Pentagon plans expansion of cyberthreat alert system

The Joint Chiefs of Staff is crafting a plan to require all military commands to create a new alert system that will track cyberthreats to Defense Department information systems.

Similar to the well-known Defense Conditions, or DEFCONs, that mark the military's status in response to traditional foreign threats, this new departmentwide program is based on a concept created by the U.S. Strategic Command (Stratcom), which directs the nation's nuclear forces.

Stratcom's system, called Information Conditions, or INFOCONs, is composed of a series of levels that are raised or lowered based on threats to the command's information technology systems. As a threat to systems increases, officials take additional protective measures, such as cutting connections to the Internet or monitoring all communications in real time. Officials at Stratcom first used the system in February when multiple DOD systems at various locations came under electronic attack.

The levels and corresponding actions that the new plan will recommend are classified, according to a Joint Chiefs spokesman. However, he said the program was designed because Stratcom recognized the need to standardize procedures for responding to threats to information systems throughout DOD. The new program, which will hold DOD systems administrators accountable for system intrusions by requiring them to put into place procedures to respond to the changing conditions, will begin this summer, the spokesman said.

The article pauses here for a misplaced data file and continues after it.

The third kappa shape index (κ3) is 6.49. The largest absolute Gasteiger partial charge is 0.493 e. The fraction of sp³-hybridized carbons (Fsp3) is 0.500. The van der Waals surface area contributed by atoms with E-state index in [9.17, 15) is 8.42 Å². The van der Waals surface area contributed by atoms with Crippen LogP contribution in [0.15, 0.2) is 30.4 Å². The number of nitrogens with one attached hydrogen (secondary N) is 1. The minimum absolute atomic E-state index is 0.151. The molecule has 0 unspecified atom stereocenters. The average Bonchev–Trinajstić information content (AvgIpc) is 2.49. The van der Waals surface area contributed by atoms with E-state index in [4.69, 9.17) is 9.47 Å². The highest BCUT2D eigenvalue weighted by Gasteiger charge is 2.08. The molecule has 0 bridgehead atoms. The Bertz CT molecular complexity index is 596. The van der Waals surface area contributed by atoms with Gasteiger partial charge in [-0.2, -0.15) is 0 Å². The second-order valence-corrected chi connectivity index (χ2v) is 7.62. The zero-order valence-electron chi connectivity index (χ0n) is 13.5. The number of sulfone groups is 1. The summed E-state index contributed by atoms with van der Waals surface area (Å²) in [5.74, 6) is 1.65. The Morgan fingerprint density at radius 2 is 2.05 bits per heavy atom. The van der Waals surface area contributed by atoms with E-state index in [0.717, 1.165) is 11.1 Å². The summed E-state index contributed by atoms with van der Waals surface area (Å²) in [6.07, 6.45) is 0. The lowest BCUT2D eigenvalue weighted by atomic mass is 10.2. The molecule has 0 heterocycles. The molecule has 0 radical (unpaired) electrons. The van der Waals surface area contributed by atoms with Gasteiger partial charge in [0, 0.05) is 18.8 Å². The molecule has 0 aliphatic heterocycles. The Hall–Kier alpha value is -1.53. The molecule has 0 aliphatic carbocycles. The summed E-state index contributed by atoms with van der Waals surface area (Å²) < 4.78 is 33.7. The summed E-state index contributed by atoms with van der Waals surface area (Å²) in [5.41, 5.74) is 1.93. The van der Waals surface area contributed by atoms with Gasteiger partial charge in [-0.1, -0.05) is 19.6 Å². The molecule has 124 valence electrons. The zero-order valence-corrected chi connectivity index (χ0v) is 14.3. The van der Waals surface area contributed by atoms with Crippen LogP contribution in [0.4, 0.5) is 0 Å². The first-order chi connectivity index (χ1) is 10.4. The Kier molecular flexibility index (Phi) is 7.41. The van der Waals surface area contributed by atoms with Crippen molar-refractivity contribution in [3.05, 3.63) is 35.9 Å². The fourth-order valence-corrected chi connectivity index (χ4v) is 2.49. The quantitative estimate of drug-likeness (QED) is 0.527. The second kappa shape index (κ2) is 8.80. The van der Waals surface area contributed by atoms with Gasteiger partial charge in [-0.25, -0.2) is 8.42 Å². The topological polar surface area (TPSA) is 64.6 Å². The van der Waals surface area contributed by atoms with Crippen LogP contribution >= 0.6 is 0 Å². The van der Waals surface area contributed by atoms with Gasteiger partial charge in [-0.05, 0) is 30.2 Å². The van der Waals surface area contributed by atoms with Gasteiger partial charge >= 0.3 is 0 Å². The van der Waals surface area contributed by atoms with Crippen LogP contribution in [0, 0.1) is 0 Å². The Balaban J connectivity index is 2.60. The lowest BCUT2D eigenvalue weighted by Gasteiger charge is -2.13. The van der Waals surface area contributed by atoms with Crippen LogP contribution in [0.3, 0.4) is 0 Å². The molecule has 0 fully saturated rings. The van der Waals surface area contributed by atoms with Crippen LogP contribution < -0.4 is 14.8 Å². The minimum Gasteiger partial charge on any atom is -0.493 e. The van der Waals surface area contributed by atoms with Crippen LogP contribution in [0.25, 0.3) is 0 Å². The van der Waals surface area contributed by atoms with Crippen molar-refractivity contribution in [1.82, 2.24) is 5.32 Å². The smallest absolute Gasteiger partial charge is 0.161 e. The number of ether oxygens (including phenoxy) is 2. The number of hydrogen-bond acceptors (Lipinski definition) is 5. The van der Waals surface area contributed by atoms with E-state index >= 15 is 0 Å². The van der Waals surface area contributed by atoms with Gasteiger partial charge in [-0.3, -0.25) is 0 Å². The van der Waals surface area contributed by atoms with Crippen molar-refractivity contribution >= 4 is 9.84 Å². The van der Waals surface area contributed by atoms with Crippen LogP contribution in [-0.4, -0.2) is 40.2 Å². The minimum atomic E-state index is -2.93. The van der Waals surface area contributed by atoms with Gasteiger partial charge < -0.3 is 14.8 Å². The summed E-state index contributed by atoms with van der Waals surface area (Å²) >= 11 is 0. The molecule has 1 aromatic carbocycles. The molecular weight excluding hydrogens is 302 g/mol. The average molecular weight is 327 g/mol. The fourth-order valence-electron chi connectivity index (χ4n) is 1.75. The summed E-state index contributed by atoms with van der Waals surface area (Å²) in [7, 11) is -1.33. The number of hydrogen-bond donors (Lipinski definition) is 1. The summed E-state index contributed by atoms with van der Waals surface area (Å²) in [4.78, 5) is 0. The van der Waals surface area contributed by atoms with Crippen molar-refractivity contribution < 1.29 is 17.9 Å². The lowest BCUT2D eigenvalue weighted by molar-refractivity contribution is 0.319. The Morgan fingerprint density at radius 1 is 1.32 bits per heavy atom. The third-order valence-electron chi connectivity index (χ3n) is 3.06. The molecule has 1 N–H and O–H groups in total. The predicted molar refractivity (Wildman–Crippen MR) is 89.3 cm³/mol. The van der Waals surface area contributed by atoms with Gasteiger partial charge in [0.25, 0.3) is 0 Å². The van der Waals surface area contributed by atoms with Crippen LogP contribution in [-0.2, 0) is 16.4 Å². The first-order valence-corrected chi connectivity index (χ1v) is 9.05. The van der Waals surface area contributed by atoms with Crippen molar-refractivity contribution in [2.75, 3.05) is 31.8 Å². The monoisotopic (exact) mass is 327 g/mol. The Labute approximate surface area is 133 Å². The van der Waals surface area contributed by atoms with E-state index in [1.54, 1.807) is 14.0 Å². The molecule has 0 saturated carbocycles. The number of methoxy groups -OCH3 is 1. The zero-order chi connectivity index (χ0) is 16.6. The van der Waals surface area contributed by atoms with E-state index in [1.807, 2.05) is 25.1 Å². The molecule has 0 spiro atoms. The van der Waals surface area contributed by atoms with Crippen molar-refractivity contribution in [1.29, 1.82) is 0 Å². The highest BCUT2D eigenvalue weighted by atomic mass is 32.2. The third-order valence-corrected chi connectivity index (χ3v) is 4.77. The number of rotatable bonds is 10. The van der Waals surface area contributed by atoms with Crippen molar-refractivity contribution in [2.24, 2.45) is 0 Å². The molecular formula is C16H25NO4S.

Barry Collin, senior research fellow at the Stanford, Calif.-based Institute for Security and Intelligence, said the move to take the program across the commands is "the largest coordinated information technology response" in U.S. military history. Speaking from Stratcom, where command officials gathered last week to discuss the plan, Collin said assessing information conditions requires agency buy-in at every level.

"If one is under what appears to be an attack, how do you inform other agencies?" Collin asked. "A more formalized process will help us determine when there is a large-scale attack. This indicates awareness and really emphasizes the purpose of the joint command."

Duane Andrews, a former assistant secretary of Defense for command, control, communications and intelligence from the Bush administration and now a senior vice president at Science Applications International Corp., said the new program will be one of the most aggressive efforts the department has undertaken as part of its information assurance program.

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